Every year, many of us attend at least a couple of events. Some of us also organize events for associations and professional circles. How do you make sure that you make the most out of the money, time and effort you spend? After attending dozens of conferences and organizing 101 events, 3 of which international in scope and attended by more than 120 clients, I found that there many actions that help me maximize the opportunity.
Here are 5 tips to consider when attending events:
1. Start with why
Attending a conference begins the moment you sign up for the event. It is a good idea to vet the program against one's concentration of interests, professional focus, and group affinity. You will make good use of your time by thinking about what you want to learn and how that compares with the proposed program. It is also possible that your main focus is to meet key influencers in an industry where you plan to transition. Or perhaps you know that you will be able to connect with partners and peers who usually attend such event.
For the events you organize -- can you craft an experience specific to the people you want to invite to attend? This is not very different from blogging or Italian meals: they are designed to be a draw for a certain kind of conversation and social opportunity.
2. Do your homework
When you sign up for a conference you obtain a more detailed program. Go through it and select the sessions that interest you the most ahead of time. Many large conferences offer back to back parallel sessions so you want to make sure you choose yours ahead of time. This will allow you to have more time with people you meet and feel less harried. If possible, obtain a list of attendees before the event. Review names, titles and companies that interest you. It will be easier to find them at the event if you know who you are looking for. Even better, contact them before the conference with an invitation to connect there.
For the events you organize -- Use RSVP. This is a great way to learn who's coming ahead of time. Over the years I have created amazing networking opportunities for attendees just by paying attention to the people who sign up. Think who should meet whom, be a good host and help make introductions.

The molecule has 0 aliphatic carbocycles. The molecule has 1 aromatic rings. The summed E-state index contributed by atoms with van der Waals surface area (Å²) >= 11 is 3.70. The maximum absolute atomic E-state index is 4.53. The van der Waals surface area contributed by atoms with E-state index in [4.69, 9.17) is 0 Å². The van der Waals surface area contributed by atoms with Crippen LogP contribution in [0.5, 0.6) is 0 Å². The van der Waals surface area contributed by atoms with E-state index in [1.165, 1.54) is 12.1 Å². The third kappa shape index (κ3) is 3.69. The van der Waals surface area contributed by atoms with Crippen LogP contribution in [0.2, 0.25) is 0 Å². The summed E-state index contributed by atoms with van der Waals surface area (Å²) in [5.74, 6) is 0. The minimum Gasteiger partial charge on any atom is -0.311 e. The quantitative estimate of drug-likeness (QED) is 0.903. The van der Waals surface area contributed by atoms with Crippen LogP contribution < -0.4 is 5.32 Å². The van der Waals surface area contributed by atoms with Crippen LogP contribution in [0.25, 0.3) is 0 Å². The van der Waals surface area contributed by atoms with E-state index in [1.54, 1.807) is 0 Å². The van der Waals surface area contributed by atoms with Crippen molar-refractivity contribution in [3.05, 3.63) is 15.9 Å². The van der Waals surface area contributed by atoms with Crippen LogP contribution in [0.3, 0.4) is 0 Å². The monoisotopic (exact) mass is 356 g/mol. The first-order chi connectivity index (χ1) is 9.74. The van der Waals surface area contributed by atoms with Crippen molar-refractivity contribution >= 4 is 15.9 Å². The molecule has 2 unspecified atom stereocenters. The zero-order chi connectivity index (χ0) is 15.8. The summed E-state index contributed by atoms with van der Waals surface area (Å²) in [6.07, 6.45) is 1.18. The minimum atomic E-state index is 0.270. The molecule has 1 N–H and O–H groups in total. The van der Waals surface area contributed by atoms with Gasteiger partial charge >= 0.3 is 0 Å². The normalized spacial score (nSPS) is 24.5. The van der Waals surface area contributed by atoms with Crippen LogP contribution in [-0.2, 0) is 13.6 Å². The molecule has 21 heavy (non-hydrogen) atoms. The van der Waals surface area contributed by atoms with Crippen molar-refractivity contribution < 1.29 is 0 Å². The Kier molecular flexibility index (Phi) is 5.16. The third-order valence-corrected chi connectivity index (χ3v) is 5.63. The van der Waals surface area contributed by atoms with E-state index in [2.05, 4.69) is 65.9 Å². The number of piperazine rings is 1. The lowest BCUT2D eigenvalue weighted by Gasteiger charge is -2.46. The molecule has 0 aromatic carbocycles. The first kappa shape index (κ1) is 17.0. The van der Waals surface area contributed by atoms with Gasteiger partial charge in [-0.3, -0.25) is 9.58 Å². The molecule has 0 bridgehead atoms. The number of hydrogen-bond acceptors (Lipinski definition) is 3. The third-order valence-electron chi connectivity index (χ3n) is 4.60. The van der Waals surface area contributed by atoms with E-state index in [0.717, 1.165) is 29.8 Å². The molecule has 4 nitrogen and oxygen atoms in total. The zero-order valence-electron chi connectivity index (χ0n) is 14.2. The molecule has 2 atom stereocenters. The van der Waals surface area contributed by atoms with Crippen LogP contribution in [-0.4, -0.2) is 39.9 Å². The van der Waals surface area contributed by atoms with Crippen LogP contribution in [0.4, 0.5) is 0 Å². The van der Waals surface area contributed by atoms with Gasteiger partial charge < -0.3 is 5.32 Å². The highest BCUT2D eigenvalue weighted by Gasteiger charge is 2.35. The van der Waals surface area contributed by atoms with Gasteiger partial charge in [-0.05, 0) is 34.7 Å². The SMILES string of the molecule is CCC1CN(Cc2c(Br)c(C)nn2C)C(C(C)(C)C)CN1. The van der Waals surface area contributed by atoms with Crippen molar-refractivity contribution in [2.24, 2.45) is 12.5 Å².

3. Stay present
You are at the event, great. Now make sure you do not spend half the time looking to be at the next session or talking with the next person. That was the reason why you did your homework. It may seem a bit like common sense to say it -- you get the most out of being there by being present each single moment. If you're listening to a speaker, do so actively, leaning forward, participating even with your body language. Feedback is the most precious of gifts. When in conversations with other attendees, don't let your eye roam.
For the events you organize -- As you introduce attendees to each other and to the speaker, remember that it's about them, not you. The better to provide a brief reason why they should meet, their common interests, etc.
4. Be specific
This goes without saying; you are representing yourself as well as your company. It is easier to be remembered when you have a sense of purpose and are centered on it. The better you can communicate exactly why you are there and what you hope to get out of the event, the greater the chance that you will realize your goal(s).
This is valid also for the events you organize -- what's in it for you? Is it visibility within a professional circle? Do you want to establish credibility in a certain environment?
You collected all the notes, business cards and contact information from the conference. Now you're ready to organize the information and act upon it. I like to enter the contact details in my Palm with snippets from our conversations. I then cross reference the list of people with whom I connected with the LinkedIn database. The purpose of cleaning up your notes and entering the data is not to collect contacts; you want to plan action steps right away.
The point is to launch permission-based activities that will allow you to stay in touch with the professionals you met in the following weeks and over time. Your network can be your currency -- who you know and knows you matters.
Some of my follow-through actions are sending hand written thank you notes, sharing knowledge in the form of articles and books, and introducing people to other professionals with common interest. How do you make the most out of your time and money? What is your favorite follow-through from someone you've met?